Washington — Inside the White House the Meese-Baker-Deaver trio is being increasingly referred to as the "Big Three." Edwin S. Meese III, counselor to the President, is perhaps the most influential of the three; James Baker III is the White House chief of staff; and Michael K. Deaver is deputy chief of staff and assistant to the President.
The political stature of these three stems directly from their access to President Reagan. They meet with him daily, first thing in the morning and in the late afternoon, and often are found hovering around him at other times of the day.
Mr. Meese and Mr. Deaver are longtime friends and key associates of the President, whose relationship dates back to Reagan's California governorship and early presidential campaigning days.
Mr. Baker, campaign manager for Vice-President George Bush during the primaries last year, won the President's admiration when he served as Reagan's senior political adviser during the fall campaign.
Meese's chief responsibility is to make certain that the President is able to fully utilize the expertise of his Cabinet members. This makes him somewhat of a traffic cop who keeps his eye on the structured, cabinet government that the President has set up. He sees to it that the Cabinet -- in small, specialized groups or as a whole -- meets frequently and provides the main information and recommendations from which Reagan will make his decisions.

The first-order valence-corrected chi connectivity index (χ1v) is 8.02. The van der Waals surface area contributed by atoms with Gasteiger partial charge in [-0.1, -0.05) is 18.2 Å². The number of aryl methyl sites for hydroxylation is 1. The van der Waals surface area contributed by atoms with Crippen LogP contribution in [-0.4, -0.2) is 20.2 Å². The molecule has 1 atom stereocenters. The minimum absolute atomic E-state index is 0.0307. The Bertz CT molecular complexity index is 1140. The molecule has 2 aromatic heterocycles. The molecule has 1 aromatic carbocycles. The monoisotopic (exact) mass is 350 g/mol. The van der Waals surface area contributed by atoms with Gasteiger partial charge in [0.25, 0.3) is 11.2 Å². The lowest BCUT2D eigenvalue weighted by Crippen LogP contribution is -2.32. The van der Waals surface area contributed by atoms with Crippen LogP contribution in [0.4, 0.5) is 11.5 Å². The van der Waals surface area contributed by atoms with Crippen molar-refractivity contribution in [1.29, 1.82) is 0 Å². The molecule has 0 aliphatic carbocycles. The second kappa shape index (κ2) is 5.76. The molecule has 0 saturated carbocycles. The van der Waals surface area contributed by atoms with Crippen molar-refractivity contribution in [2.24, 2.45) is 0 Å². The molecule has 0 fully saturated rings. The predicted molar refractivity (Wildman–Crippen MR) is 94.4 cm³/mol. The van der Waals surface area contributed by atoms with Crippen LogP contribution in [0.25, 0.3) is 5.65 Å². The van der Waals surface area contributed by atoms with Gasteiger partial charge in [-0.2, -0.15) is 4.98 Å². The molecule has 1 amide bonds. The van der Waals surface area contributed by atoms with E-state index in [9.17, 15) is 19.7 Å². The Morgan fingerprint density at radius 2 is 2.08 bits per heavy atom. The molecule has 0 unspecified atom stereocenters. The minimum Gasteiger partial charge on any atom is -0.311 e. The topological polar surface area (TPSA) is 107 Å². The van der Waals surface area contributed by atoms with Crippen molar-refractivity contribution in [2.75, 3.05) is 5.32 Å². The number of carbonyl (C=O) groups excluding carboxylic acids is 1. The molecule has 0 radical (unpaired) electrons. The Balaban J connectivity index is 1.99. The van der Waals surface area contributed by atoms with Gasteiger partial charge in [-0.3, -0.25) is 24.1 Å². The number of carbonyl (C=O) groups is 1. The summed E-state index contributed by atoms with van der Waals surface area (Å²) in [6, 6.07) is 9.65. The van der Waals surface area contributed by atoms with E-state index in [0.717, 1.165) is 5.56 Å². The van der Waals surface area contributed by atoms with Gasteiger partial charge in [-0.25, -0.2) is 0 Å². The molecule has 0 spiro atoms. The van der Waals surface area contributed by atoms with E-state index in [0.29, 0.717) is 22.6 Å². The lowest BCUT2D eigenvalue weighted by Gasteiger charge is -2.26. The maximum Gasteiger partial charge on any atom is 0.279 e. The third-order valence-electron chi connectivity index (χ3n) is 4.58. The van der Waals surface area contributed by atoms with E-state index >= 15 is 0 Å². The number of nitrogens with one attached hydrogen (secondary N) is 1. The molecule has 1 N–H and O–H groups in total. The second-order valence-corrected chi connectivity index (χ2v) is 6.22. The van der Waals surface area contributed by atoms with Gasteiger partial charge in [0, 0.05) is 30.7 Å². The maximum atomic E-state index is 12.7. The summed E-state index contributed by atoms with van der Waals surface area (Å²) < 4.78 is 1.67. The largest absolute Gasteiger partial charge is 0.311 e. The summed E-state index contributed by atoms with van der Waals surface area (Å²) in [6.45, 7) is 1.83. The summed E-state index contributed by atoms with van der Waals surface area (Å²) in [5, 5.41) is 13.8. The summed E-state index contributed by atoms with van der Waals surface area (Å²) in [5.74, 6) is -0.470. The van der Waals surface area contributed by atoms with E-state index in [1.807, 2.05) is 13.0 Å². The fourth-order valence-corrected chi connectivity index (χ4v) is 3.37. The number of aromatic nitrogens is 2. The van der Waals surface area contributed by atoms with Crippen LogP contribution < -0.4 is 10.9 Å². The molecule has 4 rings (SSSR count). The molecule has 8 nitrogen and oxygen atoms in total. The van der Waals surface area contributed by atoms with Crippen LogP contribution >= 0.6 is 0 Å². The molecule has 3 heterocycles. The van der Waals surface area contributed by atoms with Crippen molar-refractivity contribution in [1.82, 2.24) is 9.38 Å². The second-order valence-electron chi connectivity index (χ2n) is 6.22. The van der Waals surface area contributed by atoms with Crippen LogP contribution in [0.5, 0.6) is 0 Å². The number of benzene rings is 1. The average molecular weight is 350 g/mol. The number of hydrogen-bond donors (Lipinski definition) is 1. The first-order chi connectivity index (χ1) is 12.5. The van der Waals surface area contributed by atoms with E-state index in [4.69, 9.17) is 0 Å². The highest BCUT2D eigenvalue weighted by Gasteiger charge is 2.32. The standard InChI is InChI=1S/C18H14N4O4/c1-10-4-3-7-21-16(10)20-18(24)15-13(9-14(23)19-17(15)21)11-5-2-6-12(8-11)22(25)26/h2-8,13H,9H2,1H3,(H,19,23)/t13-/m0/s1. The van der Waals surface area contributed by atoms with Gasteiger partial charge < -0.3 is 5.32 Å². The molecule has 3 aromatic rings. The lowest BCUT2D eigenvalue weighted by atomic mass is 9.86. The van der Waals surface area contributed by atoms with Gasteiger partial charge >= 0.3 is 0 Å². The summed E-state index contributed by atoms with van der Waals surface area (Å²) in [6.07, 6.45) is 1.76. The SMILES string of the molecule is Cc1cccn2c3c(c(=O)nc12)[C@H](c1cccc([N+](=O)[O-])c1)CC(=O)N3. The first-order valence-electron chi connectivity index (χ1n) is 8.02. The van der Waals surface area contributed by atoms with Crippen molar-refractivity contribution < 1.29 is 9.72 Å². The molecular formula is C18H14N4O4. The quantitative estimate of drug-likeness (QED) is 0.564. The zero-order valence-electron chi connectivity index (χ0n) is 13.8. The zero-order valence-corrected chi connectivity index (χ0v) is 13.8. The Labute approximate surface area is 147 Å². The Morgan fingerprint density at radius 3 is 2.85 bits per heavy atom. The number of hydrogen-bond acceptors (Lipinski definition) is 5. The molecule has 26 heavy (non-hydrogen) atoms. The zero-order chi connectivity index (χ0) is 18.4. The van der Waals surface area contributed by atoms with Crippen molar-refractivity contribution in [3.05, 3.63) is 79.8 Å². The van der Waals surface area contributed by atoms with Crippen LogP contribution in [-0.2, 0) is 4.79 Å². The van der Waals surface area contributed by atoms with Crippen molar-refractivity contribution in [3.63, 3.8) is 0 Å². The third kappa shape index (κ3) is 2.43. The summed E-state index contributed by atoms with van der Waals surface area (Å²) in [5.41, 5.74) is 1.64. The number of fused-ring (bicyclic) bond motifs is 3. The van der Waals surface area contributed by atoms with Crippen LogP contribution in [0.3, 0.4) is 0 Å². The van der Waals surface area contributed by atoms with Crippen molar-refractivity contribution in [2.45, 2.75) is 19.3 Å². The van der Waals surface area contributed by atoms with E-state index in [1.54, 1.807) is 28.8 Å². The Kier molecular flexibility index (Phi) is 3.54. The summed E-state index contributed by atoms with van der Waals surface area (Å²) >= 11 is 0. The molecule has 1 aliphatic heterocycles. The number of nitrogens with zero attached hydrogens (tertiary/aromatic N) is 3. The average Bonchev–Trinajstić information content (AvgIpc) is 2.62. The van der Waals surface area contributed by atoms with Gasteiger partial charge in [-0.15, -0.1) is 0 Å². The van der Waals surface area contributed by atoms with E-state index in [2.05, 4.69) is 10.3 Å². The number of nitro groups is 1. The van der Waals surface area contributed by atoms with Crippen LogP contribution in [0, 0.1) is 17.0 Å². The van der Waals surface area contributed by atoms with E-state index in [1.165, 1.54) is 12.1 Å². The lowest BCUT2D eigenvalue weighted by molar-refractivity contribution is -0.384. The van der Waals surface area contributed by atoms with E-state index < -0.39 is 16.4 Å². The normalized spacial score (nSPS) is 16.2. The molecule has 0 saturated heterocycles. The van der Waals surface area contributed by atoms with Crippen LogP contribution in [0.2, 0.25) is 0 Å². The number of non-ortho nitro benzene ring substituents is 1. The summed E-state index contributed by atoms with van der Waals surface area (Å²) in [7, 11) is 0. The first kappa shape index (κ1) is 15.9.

Meese also has the task of preventing any White House aides from using their access to the President as a means of pushing Cabinet members and their counsel aside.
Baker is the chief coordinator in the White House. Among many White House assistants who answer to Baker is James Brady, the President's press secretary. Max Friedersdorf, head of the presidential liaison-with- Congress team, also comes under the direction of the chief of staff.
President Carter tried to operate without a chief of staff for quite a while. Then he finally placed Hamilton Jordan in that position. But when Mr. Jordan moved completely into the political campaign, the job went to Jack Watson.
Actually, Baker and Meese are working so well together that they sometimes shift roles on some specific chore.
There are times when Baker will substitute for Meese and work with a Cabinet member on some coordinating problem. Likewise, Meese will jump into a chief-of-staff function on occasion, perhaps dealing with Mr. Friedersdorf or Mr. Brady. and, on occasion, Deaver will put on either Baker's or Meese's hat.
A close observer of the "Bit Three" says: "It turns out that these three fellows like each other. That's important. And we had to find that out. Also, they trust each other. That's even more important."
"Beyond that," this observer continuted, "these men are all so very flexible. Thus, it is easy for them to help each other.
"I tell you, one of the most important developments in this administration is the beautiful way this Meese-Baker- Deaver team is functioning."
Deaver's role is a little difficult to describe.
But observers of the Reagan saga, going back some years, say Deaver is so much in tune with the President that he knows instinctively where Reagan will stand on almost any question that comes up. He also is known to be genuinely without great political ambition and therefore is deemed always to be pushing the President's interests and not his own.